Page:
t h e s p i r i t o f ' 4 5
15th March 2013
24th March 2013
The Spirit of ’45 is a frustrating film. On the one hand, it is a fine piece of work, making interesting and thought provoking points about the national response to years of war and prior to that, years of embarrassingly high poverty. On the other hand, it is so brutally one-sided that it risks undermining all the positive points.
Telling the story of Britain in the aftermath of the Second World War is fascinating. A nation exhausted by two wars and a terrible period of neglect between the wars rises form the rubble and puts together a welfare state that still survives in many ways today. Loach uses current day interviews, archive footage and interweaves them to create his narrative starting from when the bombs stopped falling and running pretty much up to the present day. He describes in detail the new Labour government’s sweeping social reforms, particularly in relation to the creation of the NHS, and the nationalisation of major parts of the UK economy (utilities, coal mines, all transport).
To say this film leans to the left is a little like describing whistle-blowing in the NHS as a ‘poor career move’. It is borderline socialist propaganda. The total exclusion of dissenting voices is a real problem, leaving the fault for everything that is now wrong with society at the door of cowardly unions and, yup, you guessed it, Maggie (for it is she). Which is a real shame. A proper balanced view would have made this film superb. As it is, it is interesting and a great source for debate. Few of my generation will have paused to consider how the NHS and other social services that we take for granted were created and for this, the film is certainly worth a view. The idea of a whole nation pulling itself together and creating something for each other is something of an alien concept today and it’s difficult to argue that we are not worse off to a degree for this move. But we are not as worse off as this film suggests.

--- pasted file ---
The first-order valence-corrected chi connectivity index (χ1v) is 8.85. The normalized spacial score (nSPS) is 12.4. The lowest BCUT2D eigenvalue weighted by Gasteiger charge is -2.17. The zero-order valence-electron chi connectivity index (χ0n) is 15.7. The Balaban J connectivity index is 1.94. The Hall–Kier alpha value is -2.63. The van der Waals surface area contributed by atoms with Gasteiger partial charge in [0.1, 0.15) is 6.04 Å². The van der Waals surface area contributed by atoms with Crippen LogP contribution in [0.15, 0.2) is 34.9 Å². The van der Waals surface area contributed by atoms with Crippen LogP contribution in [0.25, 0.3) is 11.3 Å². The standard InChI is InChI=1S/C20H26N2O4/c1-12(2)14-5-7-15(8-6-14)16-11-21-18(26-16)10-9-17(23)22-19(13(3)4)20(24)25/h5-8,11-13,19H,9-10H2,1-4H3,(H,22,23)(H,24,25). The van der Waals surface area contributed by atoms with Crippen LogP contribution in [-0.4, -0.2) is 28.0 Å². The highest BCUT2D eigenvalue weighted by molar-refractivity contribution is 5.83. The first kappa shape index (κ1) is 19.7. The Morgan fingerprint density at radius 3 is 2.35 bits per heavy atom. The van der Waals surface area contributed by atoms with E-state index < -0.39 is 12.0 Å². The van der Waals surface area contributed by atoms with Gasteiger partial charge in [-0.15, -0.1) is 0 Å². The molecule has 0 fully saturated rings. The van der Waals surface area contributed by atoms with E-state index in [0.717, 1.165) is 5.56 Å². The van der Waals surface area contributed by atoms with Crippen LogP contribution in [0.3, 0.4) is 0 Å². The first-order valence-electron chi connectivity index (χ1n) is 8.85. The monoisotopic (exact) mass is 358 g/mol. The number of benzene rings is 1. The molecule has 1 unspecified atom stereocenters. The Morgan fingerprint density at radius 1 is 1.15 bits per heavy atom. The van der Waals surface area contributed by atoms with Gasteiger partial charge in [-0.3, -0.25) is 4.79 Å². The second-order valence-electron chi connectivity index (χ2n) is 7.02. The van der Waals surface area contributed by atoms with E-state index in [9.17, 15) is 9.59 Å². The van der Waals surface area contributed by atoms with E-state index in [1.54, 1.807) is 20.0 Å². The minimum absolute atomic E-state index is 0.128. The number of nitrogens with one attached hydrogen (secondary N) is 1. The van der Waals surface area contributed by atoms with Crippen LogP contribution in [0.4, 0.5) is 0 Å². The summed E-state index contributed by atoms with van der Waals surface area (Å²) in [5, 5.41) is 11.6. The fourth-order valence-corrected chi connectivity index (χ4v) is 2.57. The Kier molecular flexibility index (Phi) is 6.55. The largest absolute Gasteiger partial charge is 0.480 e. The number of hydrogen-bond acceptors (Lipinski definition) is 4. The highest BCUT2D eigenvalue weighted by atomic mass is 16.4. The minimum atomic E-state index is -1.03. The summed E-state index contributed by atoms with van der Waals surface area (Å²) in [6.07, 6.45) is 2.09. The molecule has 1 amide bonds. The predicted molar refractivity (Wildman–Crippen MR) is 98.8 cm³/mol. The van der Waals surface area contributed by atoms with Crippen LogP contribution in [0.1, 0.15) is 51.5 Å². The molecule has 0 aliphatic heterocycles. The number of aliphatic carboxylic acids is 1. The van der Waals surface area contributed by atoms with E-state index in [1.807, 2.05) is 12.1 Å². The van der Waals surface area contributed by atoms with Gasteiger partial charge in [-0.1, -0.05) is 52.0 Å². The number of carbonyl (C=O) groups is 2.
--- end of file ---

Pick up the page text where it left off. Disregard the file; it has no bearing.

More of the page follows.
Loach rides rough-shod over any International dimension to the crumbling of the socialist utopia he seeks to illustrate. No room is found in the blithe statements regarding industry closures for the concept of global competition for goods and the docks are mentioned without even a hint of the word ‘containerisation’ - a baffling omission. Scenes of the working man and woman are countered with cringe inducing shots of the upper classes. A cut from coal mining to a fox hunt setting out is almost pantomime and a cut to the first shot of Maggie is only just missing the Mayor Quimby like post-production addition of devil’s horns.
I really can’t emphasise how much of a shame this is. The interviews are endlessly fascinating and the film works well in demonstrating just how astonishing the transformation of Britain was in those post war years. But for me the most interesting part is left with no investigation. It’s reasonable to say that the country would not have recovered as well if Labour hadn’t pushed through its radically socialist reforms, but why did it all then gradually fall apart? Maggie can be painted as villainous as you like and it doesn’t matter if you love or loathe her, she was democratically elected. So presumably at least some of the people who voted for the socialist ideals had moved across the aisle. Was the spirit of ’45 an integral part of the socialist re-building? And did that gradually crumble because people fell back from unity into being, well, people again?
I hope people see this movie because the rebuilding of the nation is a worthy, indeed almost incomprehensible, achievement to be shown. I just wish I wasn’t feeling the need for a right to reply.